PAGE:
FTSE350 pension deficits rocket to a record ¬£119 billion in wake of Brexit
Mercer’s Pensions Risk Survey data show that the accounting deficit of defined benefit (DB) pension schemes for the UK’s 350 largest listed companies increased from ¬£98 billion on 31 May 2016 to ¬£119 billion at the end of June in the aftermath of the Brexit vote.
At 30 June 2016, asset values were ¬£694 billion, representing a rise of ¬£31 billion compared to the corresponding figure of ¬£663 billion at 31 May 2016, and liability values were ¬£813 billion, representing an increase of ¬£52 billion compared to the corresponding figure of ¬£761 billion at the end of May.
Pension liabilities are at the highest level since Mercer’s monitoring began. Increases in asset values, driven by the devaluation of sterling and the possibility of a cut in UK bank base rates, have offset this increase in liabilities. However, the immediate response of the markets to Brexit was clearly bad news for pension scheme deficits.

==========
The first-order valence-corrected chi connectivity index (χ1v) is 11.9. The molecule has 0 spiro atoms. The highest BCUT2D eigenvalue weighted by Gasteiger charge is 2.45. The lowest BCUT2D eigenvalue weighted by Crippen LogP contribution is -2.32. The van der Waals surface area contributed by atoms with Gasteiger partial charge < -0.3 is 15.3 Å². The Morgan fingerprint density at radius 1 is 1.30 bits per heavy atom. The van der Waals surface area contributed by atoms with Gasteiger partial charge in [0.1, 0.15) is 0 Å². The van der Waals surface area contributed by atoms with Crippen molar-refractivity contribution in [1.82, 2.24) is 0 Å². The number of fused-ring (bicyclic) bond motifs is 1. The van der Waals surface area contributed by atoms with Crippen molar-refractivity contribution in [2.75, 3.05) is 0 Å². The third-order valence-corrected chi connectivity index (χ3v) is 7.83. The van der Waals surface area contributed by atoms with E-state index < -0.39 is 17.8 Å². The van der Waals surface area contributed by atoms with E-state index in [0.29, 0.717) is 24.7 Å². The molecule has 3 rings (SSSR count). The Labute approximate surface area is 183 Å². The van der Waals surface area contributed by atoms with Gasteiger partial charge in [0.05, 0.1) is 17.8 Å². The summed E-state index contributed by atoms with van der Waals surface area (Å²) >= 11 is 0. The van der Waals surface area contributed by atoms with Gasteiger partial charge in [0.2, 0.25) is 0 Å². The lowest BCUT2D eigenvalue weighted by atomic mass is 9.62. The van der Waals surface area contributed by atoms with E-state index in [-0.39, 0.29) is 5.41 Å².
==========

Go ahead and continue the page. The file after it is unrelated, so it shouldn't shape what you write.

“The fall in corporate bond yields meant that liability values increased by over five percent during just one month, corresponding to a twenty percent increase in deficit values,” said Ali Tayyebi, senior partner in Mercer’s retirement business. “Government bond yields fell even more than corporate bond yields which meant that liabilities on the funding basis, which pension scheme trustees typically use for setting cash contribution requirements, increased by over eight percent.”